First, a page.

When someone has felony charges downgraded to misdemeanors – a serious prosecutor must ask for a hefty fine and at lease three years in jail, which did not happen in Kerik’s case. Criminal evidence, testimony, and telephone wire taps mounted against Kerik proved his involvement with the mob.

Yet, Kerik was allowed to plea bargain away felony criminal charges after lying to a grand jury about wrongdoings. DA Johnson gave him a “Get out of jail freeâ€? card, like in the game of monopoly. While Kerik’s name has been removed from the downtown jail, Kerik himself should be in jail. While Kerik finally admitted to taking a gift from the “mobâ€? – he has been handed a greater gift from the Bronx DA’s office – and we cannot let this judgment stand. As correction commissioner, Kerik would walk around Rikers Island as if he was the “Don.â€?  I give a little respect to the late John Gotti because he did not hide behind a city title, or a shield, or the government to protect him – Kerik did. Kerik escaped indictment when close to a million dollars of inmates’ cigarette commissary monies was stolen from a correction foundation account he was in charge of. 

When the investigation was getting hot, Kerik claimed to not have known anything about the missing money and fingered Frederick Patrick, his deputy commissioner who was sent to jail.  Kerik was shipped out of the country to play cop in Baghdad – most of the money was never recovered and the issue was laid to rest.  Kerik evaded paying taxes on his alleged Nanny.  There was a New Jersey bench warrant issued against him on August 24, 1998 – four months later, Kerik would use his pen like a weapon to fire hundreds of Blacks and Latino Correction Officers labeling them, “Tax protesters,â€? after they filed a tax exempt form. These officers were not allowed to take a plea or pay a fine because Kerik just fired them. Some White officers were allowed to correct their filings and retire with benefits. Kerik’s right hand man, Correction Captain John Picciano, filed such a tax exempt form—as did 2,000 other White uniformed and non-uniformed members of service and Kerik looked the other way.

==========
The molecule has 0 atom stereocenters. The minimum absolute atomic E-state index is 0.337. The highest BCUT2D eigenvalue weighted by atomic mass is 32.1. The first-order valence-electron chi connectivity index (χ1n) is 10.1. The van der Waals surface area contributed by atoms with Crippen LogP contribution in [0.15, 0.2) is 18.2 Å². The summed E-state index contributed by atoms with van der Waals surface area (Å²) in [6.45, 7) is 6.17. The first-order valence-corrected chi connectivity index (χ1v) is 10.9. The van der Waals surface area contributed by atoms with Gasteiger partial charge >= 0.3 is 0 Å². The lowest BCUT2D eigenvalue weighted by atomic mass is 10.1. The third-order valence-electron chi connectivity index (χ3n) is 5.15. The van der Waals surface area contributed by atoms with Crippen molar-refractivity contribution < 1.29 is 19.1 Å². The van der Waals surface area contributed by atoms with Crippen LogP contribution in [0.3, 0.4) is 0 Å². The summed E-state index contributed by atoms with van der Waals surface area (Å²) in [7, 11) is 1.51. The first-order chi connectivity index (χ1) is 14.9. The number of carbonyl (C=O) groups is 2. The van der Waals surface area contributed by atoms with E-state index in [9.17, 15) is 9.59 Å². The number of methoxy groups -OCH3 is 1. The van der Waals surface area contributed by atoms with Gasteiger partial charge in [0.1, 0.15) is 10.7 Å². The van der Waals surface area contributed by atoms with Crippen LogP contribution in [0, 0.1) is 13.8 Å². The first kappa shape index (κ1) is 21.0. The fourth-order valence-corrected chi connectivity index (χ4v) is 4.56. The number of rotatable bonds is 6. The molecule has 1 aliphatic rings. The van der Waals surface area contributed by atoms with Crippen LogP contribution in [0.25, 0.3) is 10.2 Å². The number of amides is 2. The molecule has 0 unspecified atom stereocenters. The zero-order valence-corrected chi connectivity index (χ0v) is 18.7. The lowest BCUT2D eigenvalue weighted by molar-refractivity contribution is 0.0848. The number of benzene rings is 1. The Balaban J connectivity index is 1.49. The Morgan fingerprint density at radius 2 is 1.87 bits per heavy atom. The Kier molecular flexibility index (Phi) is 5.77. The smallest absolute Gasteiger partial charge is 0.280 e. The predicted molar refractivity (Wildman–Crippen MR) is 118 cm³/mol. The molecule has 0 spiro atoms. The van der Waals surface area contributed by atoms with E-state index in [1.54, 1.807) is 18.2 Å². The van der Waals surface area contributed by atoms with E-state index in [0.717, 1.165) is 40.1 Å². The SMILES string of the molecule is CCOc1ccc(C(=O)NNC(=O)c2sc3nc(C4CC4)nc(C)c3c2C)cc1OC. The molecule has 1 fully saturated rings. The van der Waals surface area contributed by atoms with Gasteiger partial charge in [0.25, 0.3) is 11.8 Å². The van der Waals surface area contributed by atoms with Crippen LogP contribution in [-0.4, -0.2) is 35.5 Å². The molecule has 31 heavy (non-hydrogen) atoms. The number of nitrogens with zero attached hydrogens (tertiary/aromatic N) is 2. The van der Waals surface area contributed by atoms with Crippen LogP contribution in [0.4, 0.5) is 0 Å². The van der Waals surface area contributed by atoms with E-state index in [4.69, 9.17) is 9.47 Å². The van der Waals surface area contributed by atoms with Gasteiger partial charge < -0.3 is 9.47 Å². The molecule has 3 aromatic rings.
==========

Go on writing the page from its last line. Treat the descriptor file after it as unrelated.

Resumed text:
“He can move on with his life and feed his family,â€? lamented Hassan Abdallah, a former Correction Officer fired by Kerik—his federal lawsuit is pending. The Civil Servants Kerik terminated did not commit any crimes, yet they are without employment and have been fighting their cases for almost eight years.  Attorney Irene Thomas, who represents a handful of them, is awaiting a federal decision from the appellate division. 

Bernard B. Kerik is a criminal to the core. He has been excused from his crimes and has not learned from his wrongdoings.  He has the blood of at least two correction officers whom I knew and who took their own lives after they were left destitute as a result of Kerik’s summary dismissals. This matter is not over by far, because the Most High will have the last say. 

If you have any comments contact Winkfield or for his consideration regarding covering your own story.  Write to or call (212) 481-7745 or On The Spot, Post Office Box 230149, Queens County 11423 or email:  Together we can get the justice everyone just talks about.